It should NOT be this hard to find the liner notes for an album bought online

Soap box: with the streaming and downloading digital music revolution in full swing, it should be EASIER than ever (NOT HARDER THAN EVER) to see the credits for an individual track or an entire album.

I am spending a ridiculous amount of time this afternoon trying to access the "digital booklet" (i.e. a PDF of liner notes) for an album I bought on iTunes. I need these liner notes for my doctoral dissertation research, and I keep hitting roadblocks; in fact, it's been harder than finding and downloading most of the articles I've sought from peer-reviewed publications, downloads which have required the use of an academic institution's proxy server in order to authenticate my way in.

Think about that. In a world where we can link almost any digital asset to almost anything else with a single tap or click online, here is the laughably unhelpful and arcane step-by-step process I finally was forced to look up, describing how Apple wants me to access the liner notes for an album download I BOUGHT from them many months ago:

Seriously? Do you have any idea how many songs are in my iTunes library? (Wait... Apple probably knows exactly how many songs are in my library...)

Seriously? Do you have any idea how many songs are in my iTunes library? (Wait... Apple probably knows exactly how many songs are in my library...)

The most laughable part of this page is probably the second set of instructions for viewing the digital booklet on a mobile device. I cannot for the life of me understand why I wouldn't be able to do so simply by tapping the cover art, but no. I have to manually (manually!) find and then sync the individual PDF file using iCloud Drive (or, really, any cloud storage solution). How Apple manages to still be the biggest player in the downloadable digital music game is beyond me.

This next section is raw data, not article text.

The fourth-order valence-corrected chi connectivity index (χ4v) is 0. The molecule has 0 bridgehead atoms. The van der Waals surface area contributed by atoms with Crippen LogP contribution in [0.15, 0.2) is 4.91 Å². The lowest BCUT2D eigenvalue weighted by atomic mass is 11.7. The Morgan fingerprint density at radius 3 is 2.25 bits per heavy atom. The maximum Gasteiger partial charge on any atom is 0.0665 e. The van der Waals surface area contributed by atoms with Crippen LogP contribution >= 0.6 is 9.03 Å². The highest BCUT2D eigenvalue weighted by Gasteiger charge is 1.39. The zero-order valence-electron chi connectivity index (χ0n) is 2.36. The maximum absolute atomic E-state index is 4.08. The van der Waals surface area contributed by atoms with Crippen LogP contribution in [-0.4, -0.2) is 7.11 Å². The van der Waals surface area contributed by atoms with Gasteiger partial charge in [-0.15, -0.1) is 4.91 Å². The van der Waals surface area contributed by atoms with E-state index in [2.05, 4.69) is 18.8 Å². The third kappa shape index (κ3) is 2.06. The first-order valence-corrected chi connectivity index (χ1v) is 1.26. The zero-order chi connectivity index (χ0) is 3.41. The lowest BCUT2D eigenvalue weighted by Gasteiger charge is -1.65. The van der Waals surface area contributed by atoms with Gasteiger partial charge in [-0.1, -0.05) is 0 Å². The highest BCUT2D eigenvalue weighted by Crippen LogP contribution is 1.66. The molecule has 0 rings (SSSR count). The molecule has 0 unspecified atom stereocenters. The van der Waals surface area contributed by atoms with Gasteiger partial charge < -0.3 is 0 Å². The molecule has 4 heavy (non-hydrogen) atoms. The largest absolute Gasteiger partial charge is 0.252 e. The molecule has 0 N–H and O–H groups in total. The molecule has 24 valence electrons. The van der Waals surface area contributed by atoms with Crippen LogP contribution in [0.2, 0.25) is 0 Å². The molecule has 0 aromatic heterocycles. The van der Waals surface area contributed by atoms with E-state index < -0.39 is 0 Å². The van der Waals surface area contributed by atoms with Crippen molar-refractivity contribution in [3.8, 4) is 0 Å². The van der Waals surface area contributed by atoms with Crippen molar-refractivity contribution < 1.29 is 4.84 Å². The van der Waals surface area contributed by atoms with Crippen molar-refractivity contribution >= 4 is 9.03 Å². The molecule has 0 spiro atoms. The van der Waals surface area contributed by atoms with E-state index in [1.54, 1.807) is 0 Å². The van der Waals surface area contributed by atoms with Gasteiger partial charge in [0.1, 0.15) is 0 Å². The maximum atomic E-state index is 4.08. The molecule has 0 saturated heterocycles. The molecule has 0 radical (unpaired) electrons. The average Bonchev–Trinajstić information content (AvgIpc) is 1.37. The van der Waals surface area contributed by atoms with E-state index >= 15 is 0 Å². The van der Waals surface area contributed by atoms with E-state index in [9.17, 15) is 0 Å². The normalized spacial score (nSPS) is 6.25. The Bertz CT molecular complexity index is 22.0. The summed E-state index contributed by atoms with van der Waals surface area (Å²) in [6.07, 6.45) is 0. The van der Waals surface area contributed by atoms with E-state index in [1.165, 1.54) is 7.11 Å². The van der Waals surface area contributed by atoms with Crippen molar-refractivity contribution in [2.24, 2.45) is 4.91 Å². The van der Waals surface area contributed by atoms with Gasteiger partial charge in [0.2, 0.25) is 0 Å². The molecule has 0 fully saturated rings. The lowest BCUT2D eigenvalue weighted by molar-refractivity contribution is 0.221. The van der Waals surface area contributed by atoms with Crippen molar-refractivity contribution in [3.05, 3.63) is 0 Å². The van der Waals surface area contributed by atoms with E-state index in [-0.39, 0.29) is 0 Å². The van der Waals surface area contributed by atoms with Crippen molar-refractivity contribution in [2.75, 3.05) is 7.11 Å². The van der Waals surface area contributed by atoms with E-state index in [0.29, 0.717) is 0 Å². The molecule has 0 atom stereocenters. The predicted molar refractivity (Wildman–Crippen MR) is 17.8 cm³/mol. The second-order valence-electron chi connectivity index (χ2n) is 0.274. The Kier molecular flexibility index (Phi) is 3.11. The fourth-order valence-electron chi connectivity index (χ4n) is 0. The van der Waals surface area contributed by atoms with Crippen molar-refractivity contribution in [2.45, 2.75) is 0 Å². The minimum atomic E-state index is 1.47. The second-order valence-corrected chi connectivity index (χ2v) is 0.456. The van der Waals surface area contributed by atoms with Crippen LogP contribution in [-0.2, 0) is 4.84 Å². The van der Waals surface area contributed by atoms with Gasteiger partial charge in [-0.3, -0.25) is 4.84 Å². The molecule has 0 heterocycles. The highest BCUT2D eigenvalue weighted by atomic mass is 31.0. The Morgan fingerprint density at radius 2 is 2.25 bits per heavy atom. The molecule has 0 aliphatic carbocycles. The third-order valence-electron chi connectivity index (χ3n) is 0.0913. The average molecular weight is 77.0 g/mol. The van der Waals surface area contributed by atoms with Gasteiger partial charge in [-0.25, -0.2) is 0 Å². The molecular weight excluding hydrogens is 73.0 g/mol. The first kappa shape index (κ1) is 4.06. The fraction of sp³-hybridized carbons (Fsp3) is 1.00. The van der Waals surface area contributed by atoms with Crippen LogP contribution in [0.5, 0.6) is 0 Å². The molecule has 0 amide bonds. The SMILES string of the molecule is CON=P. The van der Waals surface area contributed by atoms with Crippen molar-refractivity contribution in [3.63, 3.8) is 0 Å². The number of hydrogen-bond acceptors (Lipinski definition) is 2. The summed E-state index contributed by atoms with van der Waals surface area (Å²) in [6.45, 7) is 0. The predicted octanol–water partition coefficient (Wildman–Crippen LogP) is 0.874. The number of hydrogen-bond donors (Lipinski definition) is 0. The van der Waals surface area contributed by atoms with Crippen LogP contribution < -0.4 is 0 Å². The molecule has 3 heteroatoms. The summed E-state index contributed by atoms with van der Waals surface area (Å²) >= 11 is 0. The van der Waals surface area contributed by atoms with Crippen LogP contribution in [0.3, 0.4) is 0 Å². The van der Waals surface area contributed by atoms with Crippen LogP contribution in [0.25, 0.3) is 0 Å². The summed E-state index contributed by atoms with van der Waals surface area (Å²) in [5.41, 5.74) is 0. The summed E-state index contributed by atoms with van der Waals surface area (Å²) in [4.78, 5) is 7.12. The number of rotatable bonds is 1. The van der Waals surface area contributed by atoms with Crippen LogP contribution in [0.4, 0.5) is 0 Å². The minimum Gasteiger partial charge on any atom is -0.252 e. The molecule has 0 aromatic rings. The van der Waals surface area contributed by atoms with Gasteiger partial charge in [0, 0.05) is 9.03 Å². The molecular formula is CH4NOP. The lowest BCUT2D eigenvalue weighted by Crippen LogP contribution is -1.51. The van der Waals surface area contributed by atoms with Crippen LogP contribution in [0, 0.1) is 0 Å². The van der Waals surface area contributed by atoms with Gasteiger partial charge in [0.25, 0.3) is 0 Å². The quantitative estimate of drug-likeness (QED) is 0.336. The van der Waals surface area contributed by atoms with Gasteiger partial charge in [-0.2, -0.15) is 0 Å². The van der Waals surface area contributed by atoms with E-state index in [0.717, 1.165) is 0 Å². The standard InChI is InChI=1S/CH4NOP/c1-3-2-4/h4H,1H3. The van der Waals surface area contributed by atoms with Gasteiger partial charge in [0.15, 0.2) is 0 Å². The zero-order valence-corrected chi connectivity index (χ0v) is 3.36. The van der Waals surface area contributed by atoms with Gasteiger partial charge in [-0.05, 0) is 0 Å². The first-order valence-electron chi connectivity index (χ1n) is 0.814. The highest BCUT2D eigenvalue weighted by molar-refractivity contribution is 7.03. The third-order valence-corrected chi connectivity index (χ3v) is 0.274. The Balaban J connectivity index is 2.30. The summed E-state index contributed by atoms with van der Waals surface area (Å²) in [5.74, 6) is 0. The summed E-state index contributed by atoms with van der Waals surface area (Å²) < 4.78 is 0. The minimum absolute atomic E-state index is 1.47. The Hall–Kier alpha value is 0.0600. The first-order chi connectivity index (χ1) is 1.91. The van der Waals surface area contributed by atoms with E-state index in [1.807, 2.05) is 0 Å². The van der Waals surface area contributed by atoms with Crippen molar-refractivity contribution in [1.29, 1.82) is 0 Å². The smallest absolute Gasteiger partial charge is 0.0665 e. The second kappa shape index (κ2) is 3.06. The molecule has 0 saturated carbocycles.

I am guessing the average consumer is not going to bother. Most people who own this album probably have no idea which studio was the location for the recording, which audio engineers worked on it, who the producers were, or which special individuals or organizations the artists wished to thank or acknowledge. And, with all their power and billions of dollars, Apple isn't interested in designing a relatively simple software fix to make it easier to find and appreciate this kind of information. Ridiculous.

When I was a kid, this kind of information made a big difference to me. Now that I am a working musician and I know all sorts of people who work in the industry, it's infuriating how inaccessible it is.

Earlier this year, Spotify finally started to address these concerns, but their solution is pitifully inadequate. Yes, you can now (sometimes) right-click and select "Show credits" or tape "Song credits" to see who wrote and produced an individual tracks... but the information is missing or incomplete for a vast number of tracks, and it still has no information on who recorded, mastered, played as session musicians, etc. ...and the mission information for writers/producers is not just on obscure albums. For example, I just clicked to find the credits for multiple songs from The National's 2017 album Sleep Well Beast, and the producer field was blank every time. I'm guessing The National would like to see their producer(s) credited (or if it was self-produced, that should be credited too).

I spent many hours of my adolescence poring over album liner notes, and the minutiae therein made an impression on me. I learned the names of musicians, producers, audio engineers, and many other contributors whom I would never have heard of. I sometimes saw those people, people like bassist/producer Otto "Sugar Bear" Price, playing in a concert and would be very excited and inspired. Many of my musical heroes and career inspirations were not the headlining artists, songwriters, or composers, but rather the co-writers, producers, session musicians, and more low-profile people. Learning these people's names, seeing the model number of an artist's favorite instrument, or reading their thanks and acknowledgements opened my eyes to career paths in music I had no idea existed. Liner notes also helped me learn lyrics, gain historical perspective, and do the sort of exciting exegesis which unveiled how interconnected the music world can be. That information matters, and it helped shaped my pathways through this profession. I'd hate to see others miss out on that info.

Soap box over. There are lots of petitions to change this state of affairs. Here is one: